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Historic Structural Glass

Early Manufacture & Use

Historic Installation

Exterior Installation

Interior Installation

Reasons for Damage

Maintenance & Repair

Repair of Cement Joints

Reinstall Glass Panels

Removal of Glass

Replacement of Glass
 

 

Conclusion

The preservation of pigmented structural glass remains more a materials issue than a detailing problem. The glass panels were and are extremely susceptible to breakage due to accident or vandalism. In addition, many of the historic installation materials such as the mastic adhesive and joint cement did not possess a long lifespan. Periodic maintenance, inspection, careful repair, and selective replacement--in like kind--are essential for the longevity of any historic pigmented structural glass veneer.


 Even though the architectural glass industry has continued to expand its production of different types of glazing, the imaginative innovations of Carrara Glass, Sani Oxyx, and Vitrolite in the early part of this century have not been surpassed. New technology, combined with human artistry, produced exteriors and interiors alive with color and dimension. Glittering movie palaces, sparkling restaurants, and streamlined storefronts as well as the more mundane kitchens, restrooms, and laboratories exemplified the extensive variety and potential of pigmented structural glass.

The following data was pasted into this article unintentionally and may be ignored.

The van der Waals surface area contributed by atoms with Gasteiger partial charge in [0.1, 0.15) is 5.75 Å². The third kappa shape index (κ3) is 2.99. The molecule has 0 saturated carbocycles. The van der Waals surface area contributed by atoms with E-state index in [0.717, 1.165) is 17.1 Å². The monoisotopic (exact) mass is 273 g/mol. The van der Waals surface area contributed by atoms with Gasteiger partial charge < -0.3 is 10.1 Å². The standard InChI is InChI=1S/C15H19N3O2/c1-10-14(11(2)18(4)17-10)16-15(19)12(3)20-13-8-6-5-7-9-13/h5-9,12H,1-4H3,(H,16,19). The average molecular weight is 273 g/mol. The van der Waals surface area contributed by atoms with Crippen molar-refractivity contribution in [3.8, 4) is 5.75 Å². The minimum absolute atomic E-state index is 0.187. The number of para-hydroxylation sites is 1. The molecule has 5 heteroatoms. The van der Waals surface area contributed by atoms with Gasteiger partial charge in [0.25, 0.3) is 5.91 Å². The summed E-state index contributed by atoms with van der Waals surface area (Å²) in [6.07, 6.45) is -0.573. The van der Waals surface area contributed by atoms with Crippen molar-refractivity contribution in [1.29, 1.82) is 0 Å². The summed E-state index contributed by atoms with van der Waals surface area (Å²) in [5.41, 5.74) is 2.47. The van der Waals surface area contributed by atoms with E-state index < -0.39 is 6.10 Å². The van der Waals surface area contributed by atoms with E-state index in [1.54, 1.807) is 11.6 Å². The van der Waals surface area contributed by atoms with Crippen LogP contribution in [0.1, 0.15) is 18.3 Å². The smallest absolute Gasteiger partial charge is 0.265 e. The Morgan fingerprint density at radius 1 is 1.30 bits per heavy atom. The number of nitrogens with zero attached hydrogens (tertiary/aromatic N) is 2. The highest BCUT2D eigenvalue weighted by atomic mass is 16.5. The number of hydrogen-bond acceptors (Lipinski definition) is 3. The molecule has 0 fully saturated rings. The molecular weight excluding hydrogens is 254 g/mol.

Carrara Glass, Sani Onyx, and Vitrolite were integrally linked to the architecture and interior design of the 1930s and 1940s and helped to define what was "modern." Thus, every effort should be made to preserve this significant historic material in both the innovative buildings of the Art Deco, Streamline, and Modern styles as well as the "modernization" of earlier structures.

 

 

maintenance and repairrepair of jointsremoval of glassreinstall glassreplacement of glasssubstitute materialsconclusionabout structural glass